Wednesday, July 27, 2011
South Yuba River State Park: Trip 4 of 70
So charmed was I by this park and bridge that I had hoped to visit it again before blogging about it, but for now, time does not allow. South Yuba River State Park encompasses a large area. Patty, Roxy and I visited it on the same day as Malakoff Diggins. Believing the park closures to be slated for September 1, my original plan was to visit two parks in one day whenever possible. Now that I know we have a bit longer, I will only visit one park per day that involves lots of hiking and outdoors, because we missed a lot at South Yuba River by only spending 3-4 hours there. There are a dozen or so easy hiking trails, the most famous being Independence Trail (which unfortunately we didn't have time for.) Independence Trail is a 2.2 mile wheelchair accessible trail that follows old mining flumes and bridges. I hope to return to walk this before park closure. For photos of some of the trails we did not get to, here's a link to the South Yuba River Park Association.
The main entrance and Visitor's Center is at Bridgeport, where what is believed to be the world's longest single span covered bridge stands. This is a gorgeous park and I am in love with this bridge! It was built by Virginian David I. Wood who settled his family in the area during the gold rush and established a sawmill. He and his associates formed the Virginia Turnpike Co. to facilitate travel and commerce. The west coast floods of 1861 and 1862 wiped out five of the bridges on the river.
In 1862 David Wood oversaw the construction of this 229 foot long, covered bridge. It was built with Douglas fir trusses, wrought iron rods, and covered in sugar pine shakes.
We arrived at Bridgeport around 5:30pm, having spent the earlier part of the day just up the road at Malakoff Diggins If you are a sturdy hiker, the two parks border each other via a 20 mile hike. Activities at South Yuba River are seasonal. Spring offers wildflowers - although a few still dotted the landscape on this July afternoon.
Swimming and fishing are favored after the spring run-off when water flows and levels are safe. Hiking, birdwatching and gold panning are available year round. Leashed dogs are allowed on the trails. Lizards confidently teased Roxy, darting out in front of her knowing they couldn't be chased!
After a couple of laps around the bridge, we spent a few minutes at Family Beach, then set out on the Cemetery Loop Trail. Although only a 1/2 mile, there were times we were uncertain we were headed in the right direction. The path and rock walls became increasingly overgrown with weeds and prickly stickly things. At times in the dusky light, it seemed that nature's minions were guarding the trail to the deceased with increasingly ominous characters.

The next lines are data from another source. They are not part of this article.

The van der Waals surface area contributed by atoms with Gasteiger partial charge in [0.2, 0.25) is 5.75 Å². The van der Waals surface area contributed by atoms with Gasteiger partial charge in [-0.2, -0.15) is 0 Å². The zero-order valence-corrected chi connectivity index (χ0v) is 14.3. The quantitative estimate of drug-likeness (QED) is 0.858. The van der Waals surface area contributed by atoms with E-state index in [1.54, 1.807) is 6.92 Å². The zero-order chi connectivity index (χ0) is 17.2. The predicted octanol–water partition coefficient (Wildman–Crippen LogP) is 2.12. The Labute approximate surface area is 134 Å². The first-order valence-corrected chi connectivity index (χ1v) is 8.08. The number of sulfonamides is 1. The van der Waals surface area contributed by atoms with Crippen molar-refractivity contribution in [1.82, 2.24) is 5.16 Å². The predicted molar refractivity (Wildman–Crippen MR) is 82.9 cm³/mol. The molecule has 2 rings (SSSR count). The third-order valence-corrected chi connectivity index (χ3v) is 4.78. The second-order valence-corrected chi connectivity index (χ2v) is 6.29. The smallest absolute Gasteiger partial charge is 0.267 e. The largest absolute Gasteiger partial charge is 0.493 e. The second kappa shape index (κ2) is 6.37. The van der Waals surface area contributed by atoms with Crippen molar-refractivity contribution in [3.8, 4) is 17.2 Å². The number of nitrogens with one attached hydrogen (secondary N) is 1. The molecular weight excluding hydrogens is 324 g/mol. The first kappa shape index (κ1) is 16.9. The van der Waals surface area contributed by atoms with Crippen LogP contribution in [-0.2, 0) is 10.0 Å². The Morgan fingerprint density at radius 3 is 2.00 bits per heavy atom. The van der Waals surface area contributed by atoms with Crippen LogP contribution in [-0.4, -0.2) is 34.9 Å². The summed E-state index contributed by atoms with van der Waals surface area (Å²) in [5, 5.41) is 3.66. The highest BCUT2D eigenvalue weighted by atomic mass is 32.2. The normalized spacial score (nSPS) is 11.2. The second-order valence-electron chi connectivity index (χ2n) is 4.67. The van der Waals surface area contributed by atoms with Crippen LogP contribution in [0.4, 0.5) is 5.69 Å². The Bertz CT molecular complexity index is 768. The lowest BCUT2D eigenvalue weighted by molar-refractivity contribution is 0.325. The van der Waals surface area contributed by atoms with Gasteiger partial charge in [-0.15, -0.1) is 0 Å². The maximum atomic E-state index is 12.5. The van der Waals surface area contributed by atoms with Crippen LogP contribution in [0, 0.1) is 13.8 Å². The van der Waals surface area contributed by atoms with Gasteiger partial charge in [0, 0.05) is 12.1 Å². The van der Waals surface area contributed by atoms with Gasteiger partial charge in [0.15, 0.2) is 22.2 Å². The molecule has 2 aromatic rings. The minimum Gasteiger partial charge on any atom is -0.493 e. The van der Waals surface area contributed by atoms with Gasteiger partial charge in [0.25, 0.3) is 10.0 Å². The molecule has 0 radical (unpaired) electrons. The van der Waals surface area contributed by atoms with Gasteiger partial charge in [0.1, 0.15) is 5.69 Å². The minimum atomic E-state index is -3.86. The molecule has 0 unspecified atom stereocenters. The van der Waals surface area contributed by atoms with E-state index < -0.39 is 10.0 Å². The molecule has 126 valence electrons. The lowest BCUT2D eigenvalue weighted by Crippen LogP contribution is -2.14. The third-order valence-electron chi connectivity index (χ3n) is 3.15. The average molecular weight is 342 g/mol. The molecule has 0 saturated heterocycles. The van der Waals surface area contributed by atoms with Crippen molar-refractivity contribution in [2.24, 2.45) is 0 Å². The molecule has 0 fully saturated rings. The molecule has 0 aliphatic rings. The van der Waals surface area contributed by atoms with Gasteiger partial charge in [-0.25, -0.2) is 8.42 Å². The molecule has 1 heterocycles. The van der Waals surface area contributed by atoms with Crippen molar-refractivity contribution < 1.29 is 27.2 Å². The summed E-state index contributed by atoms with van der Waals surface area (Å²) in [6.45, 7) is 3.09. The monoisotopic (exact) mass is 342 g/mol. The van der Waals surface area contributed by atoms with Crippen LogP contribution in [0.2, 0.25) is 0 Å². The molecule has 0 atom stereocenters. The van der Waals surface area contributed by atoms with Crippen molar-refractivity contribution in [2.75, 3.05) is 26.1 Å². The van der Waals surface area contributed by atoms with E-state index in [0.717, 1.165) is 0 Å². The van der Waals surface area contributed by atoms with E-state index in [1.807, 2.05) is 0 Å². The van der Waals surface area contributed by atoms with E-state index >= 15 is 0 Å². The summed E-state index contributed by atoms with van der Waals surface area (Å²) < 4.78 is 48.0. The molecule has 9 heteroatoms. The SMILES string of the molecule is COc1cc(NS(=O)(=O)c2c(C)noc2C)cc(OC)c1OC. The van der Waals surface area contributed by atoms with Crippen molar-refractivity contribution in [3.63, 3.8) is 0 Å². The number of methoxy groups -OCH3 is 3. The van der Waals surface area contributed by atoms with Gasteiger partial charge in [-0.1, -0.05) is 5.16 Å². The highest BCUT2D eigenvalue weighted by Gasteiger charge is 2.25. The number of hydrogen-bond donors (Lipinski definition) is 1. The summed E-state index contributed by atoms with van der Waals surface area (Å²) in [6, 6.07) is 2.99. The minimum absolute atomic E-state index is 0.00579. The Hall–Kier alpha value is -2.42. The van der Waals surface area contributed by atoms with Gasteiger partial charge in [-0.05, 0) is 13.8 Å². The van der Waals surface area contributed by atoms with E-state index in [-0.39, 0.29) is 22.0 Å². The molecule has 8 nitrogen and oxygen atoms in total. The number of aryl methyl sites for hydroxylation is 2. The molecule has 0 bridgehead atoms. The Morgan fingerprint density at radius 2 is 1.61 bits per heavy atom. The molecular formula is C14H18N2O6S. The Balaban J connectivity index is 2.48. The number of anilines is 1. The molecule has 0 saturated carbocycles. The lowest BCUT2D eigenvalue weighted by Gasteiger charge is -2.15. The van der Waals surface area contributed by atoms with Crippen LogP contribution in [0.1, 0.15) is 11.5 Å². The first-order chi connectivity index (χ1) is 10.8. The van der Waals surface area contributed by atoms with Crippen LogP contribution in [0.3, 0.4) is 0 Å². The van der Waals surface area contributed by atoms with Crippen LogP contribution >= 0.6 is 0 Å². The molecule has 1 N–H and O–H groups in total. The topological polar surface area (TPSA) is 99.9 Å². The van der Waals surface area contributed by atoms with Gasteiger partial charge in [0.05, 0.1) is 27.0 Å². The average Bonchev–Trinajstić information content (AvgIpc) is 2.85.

A gentle doe watched us with great interest and suspicion.
A sharp turn of the path brought us face to face with twisted wooden warriors.
And finally, a one-eyed buccaneer of a tree warned us that "dead man tells no tales." (We know how to amuse ourselves!) We haughtily proceeded until at last we could see the cemetery in the distance - but alas - the prickly stickly things were too abundant to complete our journey.
So... we turned around - passing the mocking one eyed tree, the wooden warriors and the doe - got in the car, and drove a quarter mile down the road to the cemetery. Hah!
The small Kneebone Family Cemetery continues to be maintained by the Kneebone family to this day. In 1849, Captain William Thompson arrived with his ship in San Francisco, where his crew promptly abandoned him for the gold fields. Thus, he settled in the Bridgeport area. His daughter married Andrew Kneebone, a reknowned teamster, and their descendants have farmed and ranched the area since then. The Cemetery contains graves from the gold rush days to the present, with one stone still awaiting a spouse.
Darkness was almost upon us now and it was time to head home. Roxy curled up in the back seat and crashed, having hiked and swam her way through the day. A quick note about the dog, Roxy. She will no doubt appear in some of my future posts, but she is not actually my dog. I am fostering her through Guardian Angels for Soldiers Pets, a nonprofit org that finds temporary homes for the pets of deployed military personnel. Her "mom" returns from Qatar in March. In the meantime, she's a real treat to have along on some of these excursions.
South Yuba River and other parks that encompass large geographic areas cannot be literally "closed" in the sense of keeping people out. Perhaps we can get a glimpse of what may happen from Minnesota's recent park closures. In just two weeks there was vandalism of the buildings, theft of historic items, trash, broken glass and human waste everywhere. In the long run, structures decay, trails become overgrown, fires are started. Safety becomes an issue.
Every October, the Tsi-Akim Maidu Tribe conduct their annual Calling Back the Salmon ceremony. This event celebrates the return of salmon to the river and the bounty they once provided the tribe, as far back as 2500 years. Today, Englebright Dam blocks salmon from reaching their historic spawning habitat in the South Yuba and Middle Yuba. The ceremony involves tribal members spearing a salmon below Englebright, and a group of “spirit runners” carrying the salmon 10 miles upriver to the ceremony site. Someday, salmon will be able to access this spot and the rest of their home waters without the help of spirit runners. As one observer of the spirit runners said, "Where there is hope there is spirit. Where there is spirit, anything is possible."
I have hope!
See you at the Parks.